What was Iran thinking trying to seize British tanker?

Why would the IRGC, which is already designated a terrorist organization, launch a brazen attack when a British warship was nearby.

British warship arrives at Hamad port ahead of Doha International Maritime Defence Exhibition and Conference, in Doha (photo credit: NASEEM ZEITOON/REUTERS)
British warship arrives at Hamad port ahead of Doha International Maritime Defence Exhibition and Conference, in Doha
Sometimes, Iran acts like it is a playing a complex game of international diplomacy that mixes war threats with diplomatic threats, and that sometimes involves direct attacks designed to show that it means business. Other times, Iran seems to blunder along by doing the most obvious thing that it has said it would do, as if it is just looking for a fight.
Its attempt to seize a British oil tanker appears to fall into the latter category. On the face of it, Iran is carrying out threats it made over the past week to respond to the UK taking over an Iranian oil tanker in Gibraltar.
Less than a day after reports emerged that the US was seeking an international coalition to stop Iranian attacks on tankers in the Gulf of Oman,a number of Iranian fast boats captained by the Islamic Revolutionary Guard Corps (IRGC) approached a British oil tanker. We know this because it was revealed on Wednesday that the boats had sought to intercept the tanker. A British warship, HMS Montrose, warned the Iranians to stay away, and the Iranian boats left.
Case closed? Not really. Why would the IRGC, which is already designated a terrorist organization, launch a brazen attack when a British warship was nearby? Either they are not paying attention, which is unlikely, or they were looking for an incident.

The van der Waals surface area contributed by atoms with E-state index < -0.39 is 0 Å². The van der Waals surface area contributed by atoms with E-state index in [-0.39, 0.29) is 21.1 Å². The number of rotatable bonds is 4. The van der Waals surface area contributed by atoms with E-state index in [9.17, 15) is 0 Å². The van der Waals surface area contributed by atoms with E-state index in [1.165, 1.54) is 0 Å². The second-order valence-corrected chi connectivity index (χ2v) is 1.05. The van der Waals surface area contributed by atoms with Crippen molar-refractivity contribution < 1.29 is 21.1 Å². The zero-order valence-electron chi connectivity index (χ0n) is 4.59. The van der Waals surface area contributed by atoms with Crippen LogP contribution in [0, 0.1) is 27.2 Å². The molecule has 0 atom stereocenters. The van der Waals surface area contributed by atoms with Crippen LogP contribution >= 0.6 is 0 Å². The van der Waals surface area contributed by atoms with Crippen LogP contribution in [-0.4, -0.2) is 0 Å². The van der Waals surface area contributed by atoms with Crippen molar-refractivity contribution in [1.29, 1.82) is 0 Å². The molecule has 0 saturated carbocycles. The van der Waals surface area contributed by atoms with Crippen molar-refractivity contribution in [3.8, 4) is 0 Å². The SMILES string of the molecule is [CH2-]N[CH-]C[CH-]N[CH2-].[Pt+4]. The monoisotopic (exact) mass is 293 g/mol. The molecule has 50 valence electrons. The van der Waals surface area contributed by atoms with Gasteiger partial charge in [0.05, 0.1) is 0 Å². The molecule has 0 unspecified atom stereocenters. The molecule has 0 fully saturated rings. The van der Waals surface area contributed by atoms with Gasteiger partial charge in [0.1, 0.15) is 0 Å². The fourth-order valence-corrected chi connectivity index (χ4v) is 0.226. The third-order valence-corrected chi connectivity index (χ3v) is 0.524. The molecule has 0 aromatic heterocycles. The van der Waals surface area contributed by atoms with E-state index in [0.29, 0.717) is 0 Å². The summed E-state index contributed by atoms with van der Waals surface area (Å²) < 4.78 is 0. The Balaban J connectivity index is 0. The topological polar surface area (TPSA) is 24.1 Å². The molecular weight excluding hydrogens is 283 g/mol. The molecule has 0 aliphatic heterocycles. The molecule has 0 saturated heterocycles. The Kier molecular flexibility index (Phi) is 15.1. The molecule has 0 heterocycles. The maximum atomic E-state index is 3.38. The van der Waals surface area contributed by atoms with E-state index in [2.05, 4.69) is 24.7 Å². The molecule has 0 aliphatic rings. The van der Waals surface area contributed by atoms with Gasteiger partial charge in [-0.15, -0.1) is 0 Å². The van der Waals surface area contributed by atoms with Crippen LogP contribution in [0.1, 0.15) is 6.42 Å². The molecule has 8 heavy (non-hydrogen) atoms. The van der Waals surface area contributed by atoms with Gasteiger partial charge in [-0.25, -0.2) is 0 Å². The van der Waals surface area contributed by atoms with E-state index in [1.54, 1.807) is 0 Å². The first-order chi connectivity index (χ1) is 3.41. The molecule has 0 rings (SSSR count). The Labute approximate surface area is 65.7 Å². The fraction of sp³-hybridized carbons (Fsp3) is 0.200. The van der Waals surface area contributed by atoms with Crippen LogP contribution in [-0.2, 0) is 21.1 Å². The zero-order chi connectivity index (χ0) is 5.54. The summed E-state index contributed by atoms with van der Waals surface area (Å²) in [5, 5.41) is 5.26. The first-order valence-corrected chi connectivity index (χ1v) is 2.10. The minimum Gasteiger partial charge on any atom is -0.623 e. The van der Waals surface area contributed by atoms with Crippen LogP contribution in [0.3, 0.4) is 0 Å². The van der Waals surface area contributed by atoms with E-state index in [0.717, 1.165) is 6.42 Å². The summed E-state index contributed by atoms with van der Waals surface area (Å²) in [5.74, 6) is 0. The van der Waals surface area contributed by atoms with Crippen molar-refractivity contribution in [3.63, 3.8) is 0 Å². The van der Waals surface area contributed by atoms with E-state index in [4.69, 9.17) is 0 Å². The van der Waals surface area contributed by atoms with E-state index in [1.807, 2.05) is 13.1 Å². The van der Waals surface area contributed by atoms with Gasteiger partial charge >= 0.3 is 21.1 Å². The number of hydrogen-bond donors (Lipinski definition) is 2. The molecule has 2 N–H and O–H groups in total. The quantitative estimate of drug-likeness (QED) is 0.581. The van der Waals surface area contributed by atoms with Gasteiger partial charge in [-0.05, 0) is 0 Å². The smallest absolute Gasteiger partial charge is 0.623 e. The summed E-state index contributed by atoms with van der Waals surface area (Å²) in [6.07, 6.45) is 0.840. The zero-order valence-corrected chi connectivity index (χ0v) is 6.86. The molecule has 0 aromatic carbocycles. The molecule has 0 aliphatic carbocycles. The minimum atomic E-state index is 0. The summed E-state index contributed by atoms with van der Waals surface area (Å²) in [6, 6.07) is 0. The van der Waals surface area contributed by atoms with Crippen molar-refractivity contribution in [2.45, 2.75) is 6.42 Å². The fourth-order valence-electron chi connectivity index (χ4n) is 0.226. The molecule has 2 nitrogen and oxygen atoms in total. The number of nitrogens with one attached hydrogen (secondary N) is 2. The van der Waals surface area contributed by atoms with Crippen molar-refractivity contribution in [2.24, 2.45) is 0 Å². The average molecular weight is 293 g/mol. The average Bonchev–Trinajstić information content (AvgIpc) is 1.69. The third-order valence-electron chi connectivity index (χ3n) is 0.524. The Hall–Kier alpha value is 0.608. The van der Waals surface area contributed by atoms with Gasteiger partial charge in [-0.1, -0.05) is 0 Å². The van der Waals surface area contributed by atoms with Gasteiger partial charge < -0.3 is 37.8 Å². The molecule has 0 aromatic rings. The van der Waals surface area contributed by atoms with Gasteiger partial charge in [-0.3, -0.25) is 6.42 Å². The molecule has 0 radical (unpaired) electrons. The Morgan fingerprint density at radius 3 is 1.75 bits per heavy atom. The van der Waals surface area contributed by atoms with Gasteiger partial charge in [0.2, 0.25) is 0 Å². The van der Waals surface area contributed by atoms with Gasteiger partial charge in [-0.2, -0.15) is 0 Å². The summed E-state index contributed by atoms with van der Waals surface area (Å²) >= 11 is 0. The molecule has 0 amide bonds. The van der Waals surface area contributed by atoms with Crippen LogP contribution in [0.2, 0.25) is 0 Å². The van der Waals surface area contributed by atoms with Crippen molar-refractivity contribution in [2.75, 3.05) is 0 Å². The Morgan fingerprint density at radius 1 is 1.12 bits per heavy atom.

Let’s do the math here. On May 12, four ships were sabotaged in the Gulf of Oman off the coast of the United Arab Emirates (UAE) port of Fujairah. These included ships belonging to Saudi Arabia, the UAE and Norway. Photos of Norwegian tanker Andrea Victory showed a hole in the ship. The US blamed Iran for the incident.
A more serious incident occurred on June 13, when two oil tankers were attacked off the Iranian port of Jask in the Gulf of Oman. An explosion harmed one of them, and a second was later seen with an alleged limpet mine attached to it. Video appeared to show an IRGC fast boat removing the mine. Then on June 20, Iran shot down a US Global Hawk drone, almost resulting in US retaliatory airstrikes. Iran said it could have shot down a second US military plane the same day.
The shoot down and the attacks on the tankers were done with precision. For instance, even though there were 44 crew members on the tankers in June, none of them were harmed. Whoever carried out the attack successfully attached mines so as not to harm the crew. It isn’t clear if Iran thought they would sink one of the ships. Either way, the goal was to show Iran was serious about threatening the Strait of Hormuz.
From June 20 to July 9, things have been relatively quiet on the Iranian front. The US climbed down from talk of war, and Iran’s other actions in Iraq stopped. Only the Iranian-backed Houthis kept up attacks on Saudi Arabia. The US sanctioned Hezbollah members this week, but what really angered Iran was the UK sending Royal Marines to stop an Iranian oil tanker in Gibraltar. Iran warned several times since July 3 that it might take over a British tanker in response.